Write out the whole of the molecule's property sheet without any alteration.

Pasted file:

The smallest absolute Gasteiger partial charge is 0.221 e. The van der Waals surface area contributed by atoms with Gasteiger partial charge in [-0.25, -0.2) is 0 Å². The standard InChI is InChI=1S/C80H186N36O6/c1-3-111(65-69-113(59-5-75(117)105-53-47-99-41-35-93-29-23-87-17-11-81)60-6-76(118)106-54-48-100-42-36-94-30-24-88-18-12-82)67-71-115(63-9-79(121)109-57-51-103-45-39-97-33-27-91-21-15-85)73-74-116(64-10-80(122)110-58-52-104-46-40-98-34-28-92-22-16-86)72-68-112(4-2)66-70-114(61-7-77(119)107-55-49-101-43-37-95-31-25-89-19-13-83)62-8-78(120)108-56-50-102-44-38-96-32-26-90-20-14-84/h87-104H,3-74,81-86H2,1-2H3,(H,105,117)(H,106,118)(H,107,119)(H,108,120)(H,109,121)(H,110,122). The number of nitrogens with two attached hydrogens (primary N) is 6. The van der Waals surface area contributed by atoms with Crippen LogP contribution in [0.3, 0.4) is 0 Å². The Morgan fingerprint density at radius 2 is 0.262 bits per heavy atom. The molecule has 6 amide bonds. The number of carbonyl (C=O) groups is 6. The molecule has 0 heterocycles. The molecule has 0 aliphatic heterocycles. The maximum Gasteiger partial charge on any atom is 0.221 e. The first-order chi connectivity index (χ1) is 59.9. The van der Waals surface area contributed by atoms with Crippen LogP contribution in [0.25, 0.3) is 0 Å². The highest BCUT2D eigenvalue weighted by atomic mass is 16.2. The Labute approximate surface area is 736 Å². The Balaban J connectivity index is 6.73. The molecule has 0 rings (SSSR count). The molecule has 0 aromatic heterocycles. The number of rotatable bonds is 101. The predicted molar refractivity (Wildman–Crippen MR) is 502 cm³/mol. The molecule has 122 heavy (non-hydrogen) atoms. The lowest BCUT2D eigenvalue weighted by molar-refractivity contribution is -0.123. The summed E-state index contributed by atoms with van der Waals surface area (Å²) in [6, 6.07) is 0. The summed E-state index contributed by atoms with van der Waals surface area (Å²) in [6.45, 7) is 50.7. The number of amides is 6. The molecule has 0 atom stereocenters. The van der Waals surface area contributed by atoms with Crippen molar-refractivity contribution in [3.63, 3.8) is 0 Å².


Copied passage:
The smallest absolute Gasteiger partial charge is 0.221 e. The van der Waals surface area contributed by atoms with Gasteiger partial charge in [-0.25, -0.2) is 0 Å². The standard InChI is InChI=1S/C80H186N36O6/c1-3-111(65-69-113(59-5-75(117)105-53-47-99-41-35-93-29-23-87-17-11-81)60-6-76(118)106-54-48-100-42-36-94-30-24-88-18-12-82)67-71-115(63-9-79(121)109-57-51-103-45-39-97-33-27-91-21-15-85)73-74-116(64-10-80(122)110-58-52-104-46-40-98-34-28-92-22-16-86)72-68-112(4-2)66-70-114(61-7-77(119)107-55-49-101-43-37-95-31-25-89-19-13-83)62-8-78(120)108-56-50-102-44-38-96-32-26-90-20-14-84/h87-104H,3-74,81-86H2,1-2H3,(H,105,117)(H,106,118)(H,107,119)(H,108,120)(H,109,121)(H,110,122). The number of nitrogens with two attached hydrogens (primary N) is 6. The van der Waals surface area contributed by atoms with Crippen LogP contribution in [0.3, 0.4) is 0 Å². The Morgan fingerprint density at radius 2 is 0.262 bits per heavy atom. The molecule has 6 amide bonds. The number of carbonyl (C=O) groups is 6. The molecule has 0 heterocycles. The molecule has 0 aliphatic heterocycles. The maximum Gasteiger partial charge on any atom is 0.221 e. The first-order chi connectivity index (χ1) is 59.9. The van der Waals surface area contributed by atoms with Crippen LogP contribution in [0.25, 0.3) is 0 Å². The highest BCUT2D eigenvalue weighted by atomic mass is 16.2. The Labute approximate surface area is 736 Å². The Balaban J connectivity index is 6.73. The molecule has 0 rings (SSSR count). The molecule has 0 aromatic heterocycles. The number of rotatable bonds is 101. The predicted molar refractivity (Wildman–Crippen MR) is 502 cm³/mol. The molecule has 122 heavy (non-hydrogen) atoms. The lowest BCUT2D eigenvalue weighted by molar-refractivity contribution is -0.123. The summed E-state index contributed by atoms with van der Waals surface area (Å²) in [6, 6.07) is 0. The summed E-state index contributed by atoms with van der Waals surface area (Å²) in [6.45, 7) is 50.7. The number of amides is 6. The molecule has 0 atom stereocenters. The van der Waals surface area contributed by atoms with Crippen molar-refractivity contribution in [3.63, 3.8) is 0 Å².